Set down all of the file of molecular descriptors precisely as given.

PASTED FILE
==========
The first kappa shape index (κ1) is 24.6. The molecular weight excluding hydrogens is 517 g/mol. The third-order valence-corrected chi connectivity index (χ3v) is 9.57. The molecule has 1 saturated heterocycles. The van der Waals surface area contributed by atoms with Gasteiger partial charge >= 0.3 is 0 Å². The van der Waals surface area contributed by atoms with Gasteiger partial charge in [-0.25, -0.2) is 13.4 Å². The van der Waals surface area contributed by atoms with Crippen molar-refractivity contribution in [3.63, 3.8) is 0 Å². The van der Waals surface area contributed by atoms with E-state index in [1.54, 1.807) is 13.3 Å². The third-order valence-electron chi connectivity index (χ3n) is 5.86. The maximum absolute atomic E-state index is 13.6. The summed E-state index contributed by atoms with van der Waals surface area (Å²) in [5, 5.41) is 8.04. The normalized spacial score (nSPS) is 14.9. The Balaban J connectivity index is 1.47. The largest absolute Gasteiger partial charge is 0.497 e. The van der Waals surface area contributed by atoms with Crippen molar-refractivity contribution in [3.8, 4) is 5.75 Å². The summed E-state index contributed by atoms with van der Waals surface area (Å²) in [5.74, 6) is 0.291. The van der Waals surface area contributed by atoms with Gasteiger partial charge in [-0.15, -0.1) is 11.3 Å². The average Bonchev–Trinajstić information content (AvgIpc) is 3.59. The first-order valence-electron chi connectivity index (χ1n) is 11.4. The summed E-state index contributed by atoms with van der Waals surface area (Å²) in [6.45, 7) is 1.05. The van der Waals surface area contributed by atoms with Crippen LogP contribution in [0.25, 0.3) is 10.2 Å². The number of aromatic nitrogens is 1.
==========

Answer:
The first kappa shape index (κ1) is 24.6. The molecular weight excluding hydrogens is 517 g/mol. The third-order valence-corrected chi connectivity index (χ3v) is 9.57. The molecule has 1 saturated heterocycles. The van der Waals surface area contributed by atoms with Gasteiger partial charge >= 0.3 is 0 Å². The van der Waals surface area contributed by atoms with Gasteiger partial charge in [-0.25, -0.2) is 13.4 Å². The van der Waals surface area contributed by atoms with Crippen molar-refractivity contribution in [3.63, 3.8) is 0 Å². The van der Waals surface area contributed by atoms with E-state index in [1.54, 1.807) is 13.3 Å². The third-order valence-electron chi connectivity index (χ3n) is 5.86. The maximum absolute atomic E-state index is 13.6. The summed E-state index contributed by atoms with van der Waals surface area (Å²) in [5, 5.41) is 8.04. The normalized spacial score (nSPS) is 14.9. The Balaban J connectivity index is 1.47. The largest absolute Gasteiger partial charge is 0.497 e. The van der Waals surface area contributed by atoms with Crippen molar-refractivity contribution in [3.8, 4) is 5.75 Å². The summed E-state index contributed by atoms with van der Waals surface area (Å²) in [5.74, 6) is 0.291. The van der Waals surface area contributed by atoms with Gasteiger partial charge in [-0.15, -0.1) is 11.3 Å². The average Bonchev–Trinajstić information content (AvgIpc) is 3.59. The first-order valence-electron chi connectivity index (χ1n) is 11.4. The summed E-state index contributed by atoms with van der Waals surface area (Å²) in [6.45, 7) is 1.05. The van der Waals surface area contributed by atoms with Crippen LogP contribution in [0.25, 0.3) is 10.2 Å². The number of aromatic nitrogens is 1.